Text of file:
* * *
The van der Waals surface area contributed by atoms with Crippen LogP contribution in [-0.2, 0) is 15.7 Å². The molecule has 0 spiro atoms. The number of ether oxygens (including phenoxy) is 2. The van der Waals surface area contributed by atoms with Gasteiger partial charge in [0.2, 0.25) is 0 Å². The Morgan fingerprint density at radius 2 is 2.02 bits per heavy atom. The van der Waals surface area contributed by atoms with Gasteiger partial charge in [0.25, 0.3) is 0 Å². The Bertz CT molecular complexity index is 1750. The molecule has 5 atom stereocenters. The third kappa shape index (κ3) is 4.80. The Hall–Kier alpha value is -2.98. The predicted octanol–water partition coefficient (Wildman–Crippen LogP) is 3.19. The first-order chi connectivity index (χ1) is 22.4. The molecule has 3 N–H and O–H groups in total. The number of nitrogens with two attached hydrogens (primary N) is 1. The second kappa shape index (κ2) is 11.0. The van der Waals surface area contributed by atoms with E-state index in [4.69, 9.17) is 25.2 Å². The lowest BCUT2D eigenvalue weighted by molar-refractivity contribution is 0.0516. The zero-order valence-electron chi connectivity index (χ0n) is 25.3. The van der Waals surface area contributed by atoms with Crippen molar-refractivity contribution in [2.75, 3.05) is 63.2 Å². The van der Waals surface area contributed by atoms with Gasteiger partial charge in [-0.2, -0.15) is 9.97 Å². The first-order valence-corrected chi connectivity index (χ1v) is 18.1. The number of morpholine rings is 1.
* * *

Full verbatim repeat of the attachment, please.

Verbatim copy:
The van der Waals surface area contributed by atoms with Crippen LogP contribution in [-0.2, 0) is 15.7 Å². The molecule has 0 spiro atoms. The number of ether oxygens (including phenoxy) is 2. The van der Waals surface area contributed by atoms with Gasteiger partial charge in [0.2, 0.25) is 0 Å². The Morgan fingerprint density at radius 2 is 2.02 bits per heavy atom. The van der Waals surface area contributed by atoms with Gasteiger partial charge in [0.25, 0.3) is 0 Å². The Bertz CT molecular complexity index is 1750. The molecule has 5 atom stereocenters. The third kappa shape index (κ3) is 4.80. The Hall–Kier alpha value is -2.98. The predicted octanol–water partition coefficient (Wildman–Crippen LogP) is 3.19. The first-order chi connectivity index (χ1) is 22.4. The molecule has 3 N–H and O–H groups in total. The number of nitrogens with two attached hydrogens (primary N) is 1. The second kappa shape index (κ2) is 11.0. The van der Waals surface area contributed by atoms with E-state index in [4.69, 9.17) is 25.2 Å². The lowest BCUT2D eigenvalue weighted by molar-refractivity contribution is 0.0516. The zero-order valence-electron chi connectivity index (χ0n) is 25.3. The van der Waals surface area contributed by atoms with Crippen molar-refractivity contribution in [2.75, 3.05) is 63.2 Å². The van der Waals surface area contributed by atoms with Gasteiger partial charge in [-0.2, -0.15) is 9.97 Å². The first-order valence-corrected chi connectivity index (χ1v) is 18.1. The number of morpholine rings is 1.